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Rio Tinto chief paid £7m despite caves blast row


Rio Tinto’s ousted boss given 20% pay rise last year – and could get millions more, despite losing job after miner destroyed sacred Aboriginal caves

Bumper pay: Jean-Sebastien Jacques made £7.2m in 2020

Rio Tinto’s ousted boss was handed a 20 per cent pay rise last year – and could be in line for millions more, despite losing his job after the miner destroyed sacred Aboriginal caves. 

Jean-Sebastien Jacques made £7.2m in 2020 – the most in a single year since he became chief executive in 2016. 

The bumper pay packet came even as his cash bonus was docked and £1m was taken off a lucrative long-term bonus plan following the blasts in Western Australia. It takes the total amount the French businessman earned during his tenure at Rio to £24m. 

But campaigners and investors poured scorn on the bonus – and the fact that he is still in line to receive up to £28m in the future through share plans – saying it ‘cast doubt’ on the mining giant’s apologies for the disaster. Rio sparked global outrage last May after it blew up two 46,000-year-old caves in the Juukan Gorge to expand an iron ore mine – giving it access to an extra £103m worth of high-grade material. 

The two rock shelters showed evidence of being occupied for thousands of years by the local Puutu Kunti Kurrama and Pinikura (PKKP) people and archaeologists had told the firm of their value. The PKKP were left devastated by the destruction, describing it as ‘soul-destroying’. 

The explosions were legal under Western Australia’s heritage laws and the plans had been made before Jacques, 49, took over. But the decision to go ahead has prompted a wide-ranging re-evaluation of how mining companies interact with Aboriginal communities. 

Rio also bungled its response, with Jacques (pictured) failing to make a public apology for two weeks after the event.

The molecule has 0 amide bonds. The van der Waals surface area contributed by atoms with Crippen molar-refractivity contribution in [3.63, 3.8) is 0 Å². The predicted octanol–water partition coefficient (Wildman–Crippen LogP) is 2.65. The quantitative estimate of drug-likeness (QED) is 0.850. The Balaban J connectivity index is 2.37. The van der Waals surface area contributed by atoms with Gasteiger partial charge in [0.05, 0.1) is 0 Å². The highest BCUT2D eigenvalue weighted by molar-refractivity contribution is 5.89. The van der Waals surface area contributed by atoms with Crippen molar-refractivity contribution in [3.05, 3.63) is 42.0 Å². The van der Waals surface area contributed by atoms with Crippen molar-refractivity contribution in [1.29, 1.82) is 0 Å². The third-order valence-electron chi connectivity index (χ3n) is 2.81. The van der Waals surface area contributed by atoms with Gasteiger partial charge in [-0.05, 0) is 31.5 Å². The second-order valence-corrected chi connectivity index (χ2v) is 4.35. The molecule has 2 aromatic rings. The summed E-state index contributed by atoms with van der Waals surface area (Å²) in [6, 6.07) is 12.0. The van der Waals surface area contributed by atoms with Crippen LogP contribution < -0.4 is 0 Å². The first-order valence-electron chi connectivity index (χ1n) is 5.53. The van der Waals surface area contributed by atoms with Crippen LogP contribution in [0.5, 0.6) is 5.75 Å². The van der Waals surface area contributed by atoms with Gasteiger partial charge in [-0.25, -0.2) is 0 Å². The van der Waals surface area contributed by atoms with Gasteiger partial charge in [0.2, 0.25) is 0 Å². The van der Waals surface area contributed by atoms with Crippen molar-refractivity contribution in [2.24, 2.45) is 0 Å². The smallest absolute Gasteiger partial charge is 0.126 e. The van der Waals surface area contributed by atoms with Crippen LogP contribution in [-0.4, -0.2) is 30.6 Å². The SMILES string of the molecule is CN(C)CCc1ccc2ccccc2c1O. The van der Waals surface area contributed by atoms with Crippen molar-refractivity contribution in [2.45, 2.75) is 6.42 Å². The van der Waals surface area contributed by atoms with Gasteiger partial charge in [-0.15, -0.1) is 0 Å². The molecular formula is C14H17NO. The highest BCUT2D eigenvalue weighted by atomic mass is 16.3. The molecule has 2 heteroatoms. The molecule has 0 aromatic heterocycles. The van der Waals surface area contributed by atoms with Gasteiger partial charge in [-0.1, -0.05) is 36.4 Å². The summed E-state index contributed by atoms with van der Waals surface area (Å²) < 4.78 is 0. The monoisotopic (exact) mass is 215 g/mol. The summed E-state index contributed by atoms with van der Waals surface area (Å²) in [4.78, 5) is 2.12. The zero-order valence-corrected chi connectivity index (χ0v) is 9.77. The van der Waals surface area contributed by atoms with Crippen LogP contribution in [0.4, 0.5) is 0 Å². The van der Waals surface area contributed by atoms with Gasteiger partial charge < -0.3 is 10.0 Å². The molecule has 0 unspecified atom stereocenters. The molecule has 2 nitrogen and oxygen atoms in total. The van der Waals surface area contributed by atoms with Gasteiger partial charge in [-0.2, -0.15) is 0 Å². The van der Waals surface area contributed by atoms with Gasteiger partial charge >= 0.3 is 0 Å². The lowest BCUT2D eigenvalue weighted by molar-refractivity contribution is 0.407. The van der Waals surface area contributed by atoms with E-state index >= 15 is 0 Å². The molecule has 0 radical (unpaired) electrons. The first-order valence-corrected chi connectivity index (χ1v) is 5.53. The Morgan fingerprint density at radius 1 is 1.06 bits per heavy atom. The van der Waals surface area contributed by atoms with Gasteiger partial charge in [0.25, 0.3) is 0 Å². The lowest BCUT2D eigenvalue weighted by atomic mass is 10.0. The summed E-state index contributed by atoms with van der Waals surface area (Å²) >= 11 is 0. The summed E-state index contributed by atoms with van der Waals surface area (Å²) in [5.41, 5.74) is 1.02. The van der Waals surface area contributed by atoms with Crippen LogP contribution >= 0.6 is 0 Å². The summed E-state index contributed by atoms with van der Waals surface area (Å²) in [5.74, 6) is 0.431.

After months of negotiations with communities and shareholders Jacques and two other executives were ousted in September. 

However, Jacques did not leave until the end of December. He could have earned around £13m last year if Rio had hit all of its performance targets and he had not had any pay docked. But because he stood down in ‘mutual agreement’ with the board and was deemed a ‘good leaver’, he is still eligible to receive shares worth another £28m at current prices over the next few years. In addition to the £7.2m, he will also take home £519,000 for his remaining five months of unworked notice period in 2021, and £215,000 for his unused leave. 

The board defended this move because of his ‘considerable achievements’ during his time at Rio. 

The final pay packet was slammed by Australian investor group the Australasian Centre for Corporate Responsibility. James Fitzgerald, its general counsel, said it ‘casts doubt over Rio Tinto’s various expressions of sorrow and regret’. He added: ‘If Jacques had any shame or decency he would donate his payout to an Aboriginal charity.’



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